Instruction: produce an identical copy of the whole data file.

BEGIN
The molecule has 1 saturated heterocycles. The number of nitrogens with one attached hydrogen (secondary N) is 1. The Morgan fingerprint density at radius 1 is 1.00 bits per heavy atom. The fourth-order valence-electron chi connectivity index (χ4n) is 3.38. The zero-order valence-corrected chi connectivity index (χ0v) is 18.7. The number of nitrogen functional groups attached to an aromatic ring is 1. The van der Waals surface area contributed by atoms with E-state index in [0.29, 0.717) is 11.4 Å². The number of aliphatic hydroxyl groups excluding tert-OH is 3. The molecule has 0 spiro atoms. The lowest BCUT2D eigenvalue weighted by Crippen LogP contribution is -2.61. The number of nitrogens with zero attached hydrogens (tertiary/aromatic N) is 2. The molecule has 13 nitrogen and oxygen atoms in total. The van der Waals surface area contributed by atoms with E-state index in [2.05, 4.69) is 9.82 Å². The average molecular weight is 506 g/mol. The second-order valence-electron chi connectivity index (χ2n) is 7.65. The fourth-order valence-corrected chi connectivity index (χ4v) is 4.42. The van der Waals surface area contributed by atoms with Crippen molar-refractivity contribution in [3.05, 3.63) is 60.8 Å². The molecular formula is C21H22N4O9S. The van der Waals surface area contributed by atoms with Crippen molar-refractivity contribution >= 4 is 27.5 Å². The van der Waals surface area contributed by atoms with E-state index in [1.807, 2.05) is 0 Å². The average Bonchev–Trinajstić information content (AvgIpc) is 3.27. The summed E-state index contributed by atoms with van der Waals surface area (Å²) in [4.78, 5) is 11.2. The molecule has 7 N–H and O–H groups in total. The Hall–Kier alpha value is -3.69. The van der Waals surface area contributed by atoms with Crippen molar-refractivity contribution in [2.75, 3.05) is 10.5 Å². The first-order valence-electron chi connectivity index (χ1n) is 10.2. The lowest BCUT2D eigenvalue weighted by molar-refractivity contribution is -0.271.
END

The molecule has 1 saturated heterocycles. The number of nitrogens with one attached hydrogen (secondary N) is 1. The Morgan fingerprint density at radius 1 is 1.00 bits per heavy atom. The fourth-order valence-electron chi connectivity index (χ4n) is 3.38. The zero-order valence-corrected chi connectivity index (χ0v) is 18.7. The number of nitrogen functional groups attached to an aromatic ring is 1. The van der Waals surface area contributed by atoms with E-state index in [0.29, 0.717) is 11.4 Å². The number of aliphatic hydroxyl groups excluding tert-OH is 3. The molecule has 0 spiro atoms. The lowest BCUT2D eigenvalue weighted by Crippen LogP contribution is -2.61. The number of nitrogens with zero attached hydrogens (tertiary/aromatic N) is 2. The molecule has 13 nitrogen and oxygen atoms in total. The van der Waals surface area contributed by atoms with E-state index in [2.05, 4.69) is 9.82 Å². The average molecular weight is 506 g/mol. The second-order valence-electron chi connectivity index (χ2n) is 7.65. The fourth-order valence-corrected chi connectivity index (χ4v) is 4.42. The van der Waals surface area contributed by atoms with Crippen molar-refractivity contribution in [3.05, 3.63) is 60.8 Å². The molecular formula is C21H22N4O9S. The van der Waals surface area contributed by atoms with Crippen molar-refractivity contribution >= 4 is 27.5 Å². The van der Waals surface area contributed by atoms with E-state index in [1.807, 2.05) is 0 Å². The average Bonchev–Trinajstić information content (AvgIpc) is 3.27. The summed E-state index contributed by atoms with van der Waals surface area (Å²) in [4.78, 5) is 11.2. The molecule has 7 N–H and O–H groups in total. The Hall–Kier alpha value is -3.69. The van der Waals surface area contributed by atoms with Crippen molar-refractivity contribution in [2.75, 3.05) is 10.5 Å². The first-order valence-electron chi connectivity index (χ1n) is 10.2. The lowest BCUT2D eigenvalue weighted by molar-refractivity contribution is -0.271.